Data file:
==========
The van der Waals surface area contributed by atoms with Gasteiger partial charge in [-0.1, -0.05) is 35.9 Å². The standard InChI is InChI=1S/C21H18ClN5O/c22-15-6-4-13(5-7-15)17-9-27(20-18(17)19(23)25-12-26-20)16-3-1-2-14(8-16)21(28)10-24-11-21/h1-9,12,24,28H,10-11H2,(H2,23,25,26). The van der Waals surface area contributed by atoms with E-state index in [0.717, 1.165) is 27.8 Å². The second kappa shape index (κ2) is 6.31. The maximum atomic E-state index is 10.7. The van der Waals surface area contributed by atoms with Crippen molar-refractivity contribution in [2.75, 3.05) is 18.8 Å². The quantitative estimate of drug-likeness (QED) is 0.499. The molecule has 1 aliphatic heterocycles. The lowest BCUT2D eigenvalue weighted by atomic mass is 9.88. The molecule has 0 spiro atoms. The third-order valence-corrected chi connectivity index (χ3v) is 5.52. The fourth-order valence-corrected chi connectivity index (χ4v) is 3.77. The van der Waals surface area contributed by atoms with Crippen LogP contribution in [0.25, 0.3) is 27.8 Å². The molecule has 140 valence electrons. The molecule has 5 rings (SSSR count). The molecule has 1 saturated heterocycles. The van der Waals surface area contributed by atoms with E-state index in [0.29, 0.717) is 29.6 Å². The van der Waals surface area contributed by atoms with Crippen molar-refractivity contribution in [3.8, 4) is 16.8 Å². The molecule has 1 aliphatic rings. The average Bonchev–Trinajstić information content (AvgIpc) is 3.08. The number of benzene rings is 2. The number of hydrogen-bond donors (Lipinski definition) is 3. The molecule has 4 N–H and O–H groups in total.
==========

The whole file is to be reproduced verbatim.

The van der Waals surface area contributed by atoms with Gasteiger partial charge in [-0.1, -0.05) is 35.9 Å². The standard InChI is InChI=1S/C21H18ClN5O/c22-15-6-4-13(5-7-15)17-9-27(20-18(17)19(23)25-12-26-20)16-3-1-2-14(8-16)21(28)10-24-11-21/h1-9,12,24,28H,10-11H2,(H2,23,25,26). The van der Waals surface area contributed by atoms with E-state index in [0.717, 1.165) is 27.8 Å². The second kappa shape index (κ2) is 6.31. The maximum atomic E-state index is 10.7. The van der Waals surface area contributed by atoms with Crippen molar-refractivity contribution in [2.75, 3.05) is 18.8 Å². The quantitative estimate of drug-likeness (QED) is 0.499. The molecule has 1 aliphatic heterocycles. The lowest BCUT2D eigenvalue weighted by atomic mass is 9.88. The molecule has 0 spiro atoms. The third-order valence-corrected chi connectivity index (χ3v) is 5.52. The fourth-order valence-corrected chi connectivity index (χ4v) is 3.77. The van der Waals surface area contributed by atoms with Crippen LogP contribution in [0.25, 0.3) is 27.8 Å². The molecule has 140 valence electrons. The molecule has 5 rings (SSSR count). The molecule has 1 saturated heterocycles. The van der Waals surface area contributed by atoms with E-state index in [0.29, 0.717) is 29.6 Å². The van der Waals surface area contributed by atoms with Crippen molar-refractivity contribution in [3.8, 4) is 16.8 Å². The molecule has 1 aliphatic rings. The average Bonchev–Trinajstić information content (AvgIpc) is 3.08. The number of benzene rings is 2. The number of hydrogen-bond donors (Lipinski definition) is 3. The molecule has 4 N–H and O–H groups in total.